Press release
Sep 28, 2015

Sosei Subsidiary Heptares Awarded $5.5 Million Research & Development Grant from the US National Institute on Drug Abuse


Project to develop first-in-class Orexin-1 receptor antagonist for the treatment of cocaine addiction and dependence

Tokyo, Japan – 28 September 2015: Sosei Group Corporation (“Sosei”; TSE Mothers Index: 4565) is pleased to announce that its wholly-owned subsidiary Heptares Therapeutics (“Heptares”) has been awarded a grant from the National Institute on Drug Abuse (NIDA), one of the US National Institutes of Health. The grant of approximately $5.5 million, with additional funding from Heptares, will support a three-year research project aimed at developing a selective antagonist for the human Orexin-1 receptor for use in treating cocaine addiction and dependence, for which there are currently no approved treatments.

The Orexin-1 receptor has been implicated in modulating cravings for a number of substances including cocaine, and antagonists of the receptor have been shown to be effective in models of cocaine addiction and dependence. Supported by the grant from NIDA, Heptares will progress lead molecules it has already identified to be selective antagonists of the Orexin-1 receptor to selection of a candidate drug, and then take this molecule through pre-clinical development. This project will be supported by the Heptares GPCR structure-based development platform, in particular making use of high resolution X-ray structures Heptares has obtained of molecules bound to the closely related Orexin-1 and Orexin-2 receptors.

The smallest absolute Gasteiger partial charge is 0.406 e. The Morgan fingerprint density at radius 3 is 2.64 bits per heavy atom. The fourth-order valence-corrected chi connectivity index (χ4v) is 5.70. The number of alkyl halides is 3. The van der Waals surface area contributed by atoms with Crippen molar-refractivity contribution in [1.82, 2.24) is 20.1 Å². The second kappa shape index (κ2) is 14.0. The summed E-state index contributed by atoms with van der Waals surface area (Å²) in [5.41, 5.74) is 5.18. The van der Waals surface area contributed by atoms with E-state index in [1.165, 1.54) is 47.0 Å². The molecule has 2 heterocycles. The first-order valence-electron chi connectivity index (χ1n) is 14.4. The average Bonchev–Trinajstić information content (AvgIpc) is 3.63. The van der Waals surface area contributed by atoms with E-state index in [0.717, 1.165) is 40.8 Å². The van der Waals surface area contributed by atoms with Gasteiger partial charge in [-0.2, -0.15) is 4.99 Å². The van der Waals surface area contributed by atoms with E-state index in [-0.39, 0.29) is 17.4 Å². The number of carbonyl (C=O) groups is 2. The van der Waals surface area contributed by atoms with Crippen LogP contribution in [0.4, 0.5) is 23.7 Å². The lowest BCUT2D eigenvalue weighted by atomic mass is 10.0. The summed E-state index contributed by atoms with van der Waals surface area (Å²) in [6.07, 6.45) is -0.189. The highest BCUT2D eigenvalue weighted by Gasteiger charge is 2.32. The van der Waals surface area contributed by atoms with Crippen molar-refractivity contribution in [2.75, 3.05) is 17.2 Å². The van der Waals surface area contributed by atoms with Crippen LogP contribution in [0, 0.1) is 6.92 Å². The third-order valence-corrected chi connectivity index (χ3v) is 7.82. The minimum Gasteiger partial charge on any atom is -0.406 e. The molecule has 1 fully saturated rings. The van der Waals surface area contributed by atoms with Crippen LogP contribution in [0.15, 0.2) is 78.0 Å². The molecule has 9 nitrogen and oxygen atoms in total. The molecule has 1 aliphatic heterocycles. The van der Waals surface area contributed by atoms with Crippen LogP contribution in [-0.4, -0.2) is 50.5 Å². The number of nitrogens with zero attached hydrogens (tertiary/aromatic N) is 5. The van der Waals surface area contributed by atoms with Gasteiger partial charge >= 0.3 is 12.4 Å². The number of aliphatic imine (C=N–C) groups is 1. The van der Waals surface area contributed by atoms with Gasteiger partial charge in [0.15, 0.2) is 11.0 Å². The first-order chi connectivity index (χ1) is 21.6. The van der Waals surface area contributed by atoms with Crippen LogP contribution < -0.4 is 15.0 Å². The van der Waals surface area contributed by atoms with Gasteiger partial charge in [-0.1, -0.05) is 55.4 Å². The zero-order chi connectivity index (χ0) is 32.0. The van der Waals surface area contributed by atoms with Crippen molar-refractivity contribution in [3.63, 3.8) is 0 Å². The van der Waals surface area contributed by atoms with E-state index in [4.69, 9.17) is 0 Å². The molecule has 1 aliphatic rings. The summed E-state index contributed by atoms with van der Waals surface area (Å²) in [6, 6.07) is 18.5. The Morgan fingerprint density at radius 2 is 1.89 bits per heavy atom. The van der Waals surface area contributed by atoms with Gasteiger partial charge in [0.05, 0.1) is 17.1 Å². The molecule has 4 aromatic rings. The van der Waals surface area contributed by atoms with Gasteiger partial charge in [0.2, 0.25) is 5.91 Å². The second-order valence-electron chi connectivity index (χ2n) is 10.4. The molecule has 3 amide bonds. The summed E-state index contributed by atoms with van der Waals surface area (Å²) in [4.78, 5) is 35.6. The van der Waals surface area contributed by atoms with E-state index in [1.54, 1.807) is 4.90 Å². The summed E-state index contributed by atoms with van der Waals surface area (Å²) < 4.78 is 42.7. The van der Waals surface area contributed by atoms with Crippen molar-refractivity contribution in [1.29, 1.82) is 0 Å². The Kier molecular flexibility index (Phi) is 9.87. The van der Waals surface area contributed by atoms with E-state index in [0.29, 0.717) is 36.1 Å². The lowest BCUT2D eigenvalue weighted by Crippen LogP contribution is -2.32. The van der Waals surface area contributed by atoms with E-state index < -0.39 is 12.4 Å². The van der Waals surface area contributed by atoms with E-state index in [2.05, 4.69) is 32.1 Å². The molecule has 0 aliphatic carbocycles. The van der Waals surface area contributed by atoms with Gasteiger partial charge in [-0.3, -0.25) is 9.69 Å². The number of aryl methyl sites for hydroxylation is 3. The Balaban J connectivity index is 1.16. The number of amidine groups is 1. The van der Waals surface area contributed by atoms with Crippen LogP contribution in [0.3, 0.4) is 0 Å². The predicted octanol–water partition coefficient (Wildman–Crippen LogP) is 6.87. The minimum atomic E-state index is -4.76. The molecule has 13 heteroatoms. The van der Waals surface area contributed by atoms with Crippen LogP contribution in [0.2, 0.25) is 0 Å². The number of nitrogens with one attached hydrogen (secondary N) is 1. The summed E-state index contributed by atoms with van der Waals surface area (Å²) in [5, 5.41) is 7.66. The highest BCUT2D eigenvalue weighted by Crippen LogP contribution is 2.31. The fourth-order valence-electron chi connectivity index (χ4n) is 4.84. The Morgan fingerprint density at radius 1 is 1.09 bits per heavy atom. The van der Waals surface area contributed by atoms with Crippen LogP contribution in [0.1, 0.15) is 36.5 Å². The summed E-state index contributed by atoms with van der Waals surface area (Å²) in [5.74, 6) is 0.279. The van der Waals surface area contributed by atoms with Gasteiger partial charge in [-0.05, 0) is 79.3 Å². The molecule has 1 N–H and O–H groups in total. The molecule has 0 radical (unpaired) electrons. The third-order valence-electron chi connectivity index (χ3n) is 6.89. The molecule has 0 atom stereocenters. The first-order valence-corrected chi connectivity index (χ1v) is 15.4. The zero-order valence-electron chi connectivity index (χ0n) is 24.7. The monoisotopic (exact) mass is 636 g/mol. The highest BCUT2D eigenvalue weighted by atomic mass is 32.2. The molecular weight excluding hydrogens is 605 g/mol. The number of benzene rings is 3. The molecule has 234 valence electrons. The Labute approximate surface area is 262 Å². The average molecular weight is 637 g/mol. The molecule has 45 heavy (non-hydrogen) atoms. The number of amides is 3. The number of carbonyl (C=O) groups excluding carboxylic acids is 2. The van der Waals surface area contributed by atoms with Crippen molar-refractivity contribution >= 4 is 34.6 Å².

Fiona Marshall, Heptares Chief Scientific Officer and co-founder, said: “We are delighted to receive this grant award from NIDA. Blockade of the Orexin-1 receptor offers a new approach to target craving and relapse associated with drugs of abuse such as cocaine. We are using our structure based design approaches to identify and optimise highly selective Orexin-1 antagonists, and with the help of this grant from NIDA we intend to progress these through to clinical development.”

The research is supported by the National Institute on Drug Abuse (NIDA) of the US National Institutes of Health, under Grant Number R01DA039553-01. The content is solely the responsibility of the authors and does not necessarily represent the official views of the National Institutes of Health.


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